Pope Francis will embark on his 32nd trip on Tuesday, his second to the Far East. He will visit Thailand and Japan.
The objective is threefold: on one hand, to show closeness to the Christian minorities in the area; on the other, to encourage dialogue between religions; and finally, talk about world peace.
In Bangkok, he will visit the supreme patriarch of the Buddhists and meet with King Rama X. He will have a private translator: his own cousin, who has been a missionary there for more than 50 years. The pope will also “go green” when traveling, by using an electric car.
On Saturday, while traveling to Japan, the pope and those accompanying him will fly over China, Hong Kong and Taiwan.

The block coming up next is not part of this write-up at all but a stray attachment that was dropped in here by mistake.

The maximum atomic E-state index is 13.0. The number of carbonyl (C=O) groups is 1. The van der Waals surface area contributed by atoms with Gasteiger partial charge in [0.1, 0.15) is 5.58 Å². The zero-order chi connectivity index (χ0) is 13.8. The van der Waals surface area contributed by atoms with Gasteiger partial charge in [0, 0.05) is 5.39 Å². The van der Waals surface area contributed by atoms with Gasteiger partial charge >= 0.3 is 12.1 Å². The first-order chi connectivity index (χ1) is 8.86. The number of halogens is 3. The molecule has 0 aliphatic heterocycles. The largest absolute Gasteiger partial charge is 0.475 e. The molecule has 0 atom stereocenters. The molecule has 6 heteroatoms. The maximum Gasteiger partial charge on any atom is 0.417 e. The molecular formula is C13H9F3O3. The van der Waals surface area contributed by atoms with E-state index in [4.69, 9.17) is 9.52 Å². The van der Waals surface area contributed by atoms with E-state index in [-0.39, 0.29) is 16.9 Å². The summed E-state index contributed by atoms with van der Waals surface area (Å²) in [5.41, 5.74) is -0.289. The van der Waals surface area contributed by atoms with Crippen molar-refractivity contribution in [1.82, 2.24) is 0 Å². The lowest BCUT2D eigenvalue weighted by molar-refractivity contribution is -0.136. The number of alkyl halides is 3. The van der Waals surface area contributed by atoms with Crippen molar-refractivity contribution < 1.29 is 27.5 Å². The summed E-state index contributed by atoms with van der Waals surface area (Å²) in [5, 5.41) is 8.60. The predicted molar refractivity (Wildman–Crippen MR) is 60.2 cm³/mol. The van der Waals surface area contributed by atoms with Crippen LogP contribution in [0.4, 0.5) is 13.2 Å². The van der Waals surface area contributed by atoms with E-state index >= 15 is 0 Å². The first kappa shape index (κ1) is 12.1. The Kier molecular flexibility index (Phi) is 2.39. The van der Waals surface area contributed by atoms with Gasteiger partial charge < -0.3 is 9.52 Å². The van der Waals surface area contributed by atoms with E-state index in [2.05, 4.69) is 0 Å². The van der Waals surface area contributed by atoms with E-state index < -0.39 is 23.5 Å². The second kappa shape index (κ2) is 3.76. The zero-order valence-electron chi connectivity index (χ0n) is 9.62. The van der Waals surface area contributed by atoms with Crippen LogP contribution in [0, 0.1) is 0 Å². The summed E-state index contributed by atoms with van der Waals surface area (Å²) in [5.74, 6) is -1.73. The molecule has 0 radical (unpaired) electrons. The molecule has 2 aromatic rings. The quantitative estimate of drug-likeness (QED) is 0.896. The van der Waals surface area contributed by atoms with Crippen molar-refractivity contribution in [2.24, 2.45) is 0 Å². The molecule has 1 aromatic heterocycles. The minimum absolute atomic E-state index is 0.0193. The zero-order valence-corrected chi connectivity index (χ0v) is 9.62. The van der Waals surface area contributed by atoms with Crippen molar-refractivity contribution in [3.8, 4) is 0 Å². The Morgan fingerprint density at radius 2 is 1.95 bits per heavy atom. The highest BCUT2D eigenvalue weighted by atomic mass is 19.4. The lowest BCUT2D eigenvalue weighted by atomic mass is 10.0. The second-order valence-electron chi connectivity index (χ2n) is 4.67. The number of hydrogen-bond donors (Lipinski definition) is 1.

In Tokyo, he will meet the recently-named Emperor of Japan, Naruhito.
Pope Francis is to visit “ground zero” from the atomic bombs of Hiroshima and Nagasaki to pray for peace in the world. There, he will greet the relatives of American photographer John O'Donnell, who captured the consequences of the tragedy. One of his photos deeply impacts the pope, who described it as “the fruit of war.”
John Paul II visited Thailand in 1984 and Japan in 1981. While there, he warned of the dangers of following life systems focused on effectiveness, because he said they can cause a great inner emptiness in people.